When he is framed for murder, Devlin is determined to find the real killer, not only to save his own hide but to correct the grave injustice suffered by the young victim. Devlin has a condition that provides him with extraordinary eyesight and hearing, which serve him well as he struggles to stay alive in his quest to track down a murderer. Full of twists and turns, gorgeous historical details, and vibrant characters, this is a gem of a book for historical mystery fans.

Rating: 4/5 stars

Click the stars for a description of my rating system


Book: When Gods Die
Author: C. S. Harris
Publisher: New American Library
Release date: November 7, 2007
Source: Borrowed from library
Series: Sebastian St. Cyr #2

Summary: (from Goodreads) Brighton, England, 1811. The beautiful wife of an aging Marquis is found dead in the arms of the Prince Regent. Draped around her neck lies an ancient necklace with mythic origins-and mysterious ties to Sebastian St. Cyr, Viscount Devlin. Haunted by his past, Sebastian investigates both the Marchioness’s death and his own possible connection to it-and discovers a complex pattern of lies and subterfuge. With the aid of his lover, Kat Boleyn, and a former street urchin now under his protection, Sebastian edges closer to the killer. And when one murder follows another, he confronts a conspiracy that threatens his own identity…and imperils the monarchy itself.

Overall impressions: Viscount Devlin is once again investigating the murder of a young woman in this second installment in the series. Having proved his outstanding potential as a detective in the first book, he is personally solicited to help in a touchy case of a murdered aristocrat found half-dressed in the Prince Regent’s chamber during a party. The deeper he digs, the more things point to unrest, rebellion, and a possible overthrow of the monarchy.

This one was not nearly as intriguing as the first entry. Devlin is not as personally invested since his own life is not on the line, so it lacked the same urgency. The case is interesting, but revolved heavily around politics of the time, and as someone not as familiar with Regency England’s political history, I felt like I was missing things at times.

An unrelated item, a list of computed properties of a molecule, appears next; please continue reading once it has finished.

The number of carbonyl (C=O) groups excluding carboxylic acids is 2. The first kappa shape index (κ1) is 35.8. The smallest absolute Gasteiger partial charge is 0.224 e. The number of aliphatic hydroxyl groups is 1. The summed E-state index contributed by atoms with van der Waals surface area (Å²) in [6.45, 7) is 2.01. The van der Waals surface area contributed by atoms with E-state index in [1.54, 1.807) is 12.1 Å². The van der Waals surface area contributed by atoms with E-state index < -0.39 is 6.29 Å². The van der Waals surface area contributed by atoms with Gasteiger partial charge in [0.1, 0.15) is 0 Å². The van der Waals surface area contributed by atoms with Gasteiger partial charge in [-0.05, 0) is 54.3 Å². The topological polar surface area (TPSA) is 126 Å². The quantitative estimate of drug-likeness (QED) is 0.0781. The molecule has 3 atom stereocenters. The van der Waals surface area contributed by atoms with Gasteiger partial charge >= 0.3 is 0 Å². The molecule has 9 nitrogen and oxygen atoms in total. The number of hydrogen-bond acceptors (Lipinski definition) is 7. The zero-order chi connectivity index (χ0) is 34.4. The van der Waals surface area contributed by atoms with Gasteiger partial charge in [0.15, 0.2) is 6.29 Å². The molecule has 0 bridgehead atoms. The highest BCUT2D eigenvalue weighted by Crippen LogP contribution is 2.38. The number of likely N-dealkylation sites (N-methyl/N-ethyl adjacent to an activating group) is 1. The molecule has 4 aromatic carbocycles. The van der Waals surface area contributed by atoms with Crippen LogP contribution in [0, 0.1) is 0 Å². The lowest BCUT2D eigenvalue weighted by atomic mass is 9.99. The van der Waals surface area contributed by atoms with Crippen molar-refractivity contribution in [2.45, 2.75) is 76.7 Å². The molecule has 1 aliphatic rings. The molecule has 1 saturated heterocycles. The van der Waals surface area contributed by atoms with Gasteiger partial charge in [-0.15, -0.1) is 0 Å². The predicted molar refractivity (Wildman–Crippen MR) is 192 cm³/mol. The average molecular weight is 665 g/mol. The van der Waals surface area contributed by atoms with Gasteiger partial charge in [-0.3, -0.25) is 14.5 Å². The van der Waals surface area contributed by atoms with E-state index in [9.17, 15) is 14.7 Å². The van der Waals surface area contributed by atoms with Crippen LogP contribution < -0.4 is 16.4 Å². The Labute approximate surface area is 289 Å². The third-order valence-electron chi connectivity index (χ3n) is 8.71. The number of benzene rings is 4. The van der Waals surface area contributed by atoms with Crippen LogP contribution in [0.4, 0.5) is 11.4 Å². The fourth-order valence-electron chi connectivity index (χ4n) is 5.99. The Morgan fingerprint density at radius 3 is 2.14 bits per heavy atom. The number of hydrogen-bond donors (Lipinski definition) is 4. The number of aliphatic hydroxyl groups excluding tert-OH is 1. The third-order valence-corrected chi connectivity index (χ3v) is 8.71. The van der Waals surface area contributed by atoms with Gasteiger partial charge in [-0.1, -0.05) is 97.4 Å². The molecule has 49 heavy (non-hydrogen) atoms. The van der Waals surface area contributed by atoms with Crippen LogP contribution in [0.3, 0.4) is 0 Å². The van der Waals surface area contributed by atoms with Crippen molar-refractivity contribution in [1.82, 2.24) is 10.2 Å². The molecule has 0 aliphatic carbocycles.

I appreciated seeing my favorite characters back again – the Irish doctor performing autopsies, the actress and lover Kat Boleyn, and the adorably sweet street kid-turned-servant Tom. The setting and characters are so fully realized that I felt like I was stepping back in time. For these reasons, I will likely continue in the series, but hope that the future plots remain as interesting as the first one.

Rating: 3/5 stars

Click the stars for a description of my rating system

Review: Every Other Day by Jennifer Lynn Barnes

Book: Every Other Day
Author: Jennifer Lynn Barnes
Publisher: EgmontUSA
Release date: December 27, 2011
Source: Received via NetGalley for review

Summary: (from Goodreads) Every other day, Kali D’Angelo is a normal sixteen-year-old girl. She goes to public high school. She attends pep rallies. She’s human.

And then every day in between . . . She’s something else entirely.

Though she still looks like herself, every twenty-four hours predatory instincts take over and Kali becomes a feared demon-hunter with the undeniable urge to hunt, trap, and kill zombies, hellhounds, and other supernatural creatures. Kali has no idea why she is the way she is, but she gives in to instinct anyway. Even though the government considers it environmental terrorism.